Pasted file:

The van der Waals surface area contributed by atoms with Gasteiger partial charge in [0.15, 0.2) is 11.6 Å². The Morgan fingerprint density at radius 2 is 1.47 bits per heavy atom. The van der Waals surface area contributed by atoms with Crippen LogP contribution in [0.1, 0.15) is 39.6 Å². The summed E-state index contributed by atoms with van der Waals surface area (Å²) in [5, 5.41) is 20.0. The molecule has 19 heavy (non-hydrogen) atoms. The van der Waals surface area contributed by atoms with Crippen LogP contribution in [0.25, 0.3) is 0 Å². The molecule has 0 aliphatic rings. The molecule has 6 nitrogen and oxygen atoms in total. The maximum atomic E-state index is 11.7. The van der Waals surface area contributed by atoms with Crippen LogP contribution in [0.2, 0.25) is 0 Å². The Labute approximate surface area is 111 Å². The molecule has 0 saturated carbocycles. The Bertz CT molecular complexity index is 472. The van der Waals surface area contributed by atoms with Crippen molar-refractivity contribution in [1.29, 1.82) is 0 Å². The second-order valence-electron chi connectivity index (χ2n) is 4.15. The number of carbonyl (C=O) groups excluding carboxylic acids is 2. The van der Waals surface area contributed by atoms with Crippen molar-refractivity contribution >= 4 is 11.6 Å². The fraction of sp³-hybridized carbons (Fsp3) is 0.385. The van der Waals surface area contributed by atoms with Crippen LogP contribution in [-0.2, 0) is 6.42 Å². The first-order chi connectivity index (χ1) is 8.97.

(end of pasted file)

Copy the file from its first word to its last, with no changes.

The van der Waals surface area contributed by atoms with Gasteiger partial charge in [0.15, 0.2) is 11.6 Å². The Morgan fingerprint density at radius 2 is 1.47 bits per heavy atom. The van der Waals surface area contributed by atoms with Crippen LogP contribution in [0.1, 0.15) is 39.6 Å². The summed E-state index contributed by atoms with van der Waals surface area (Å²) in [5, 5.41) is 20.0. The molecule has 19 heavy (non-hydrogen) atoms. The van der Waals surface area contributed by atoms with Crippen LogP contribution in [0.25, 0.3) is 0 Å². The molecule has 0 aliphatic rings. The molecule has 6 nitrogen and oxygen atoms in total. The maximum atomic E-state index is 11.7. The van der Waals surface area contributed by atoms with Crippen LogP contribution in [0.2, 0.25) is 0 Å². The Labute approximate surface area is 111 Å². The molecule has 0 saturated carbocycles. The Bertz CT molecular complexity index is 472. The van der Waals surface area contributed by atoms with Crippen molar-refractivity contribution in [1.29, 1.82) is 0 Å². The second-order valence-electron chi connectivity index (χ2n) is 4.15. The number of carbonyl (C=O) groups excluding carboxylic acids is 2. The van der Waals surface area contributed by atoms with Crippen molar-refractivity contribution >= 4 is 11.6 Å². The fraction of sp³-hybridized carbons (Fsp3) is 0.385. The van der Waals surface area contributed by atoms with Crippen LogP contribution in [-0.2, 0) is 6.42 Å². The first-order chi connectivity index (χ1) is 8.97.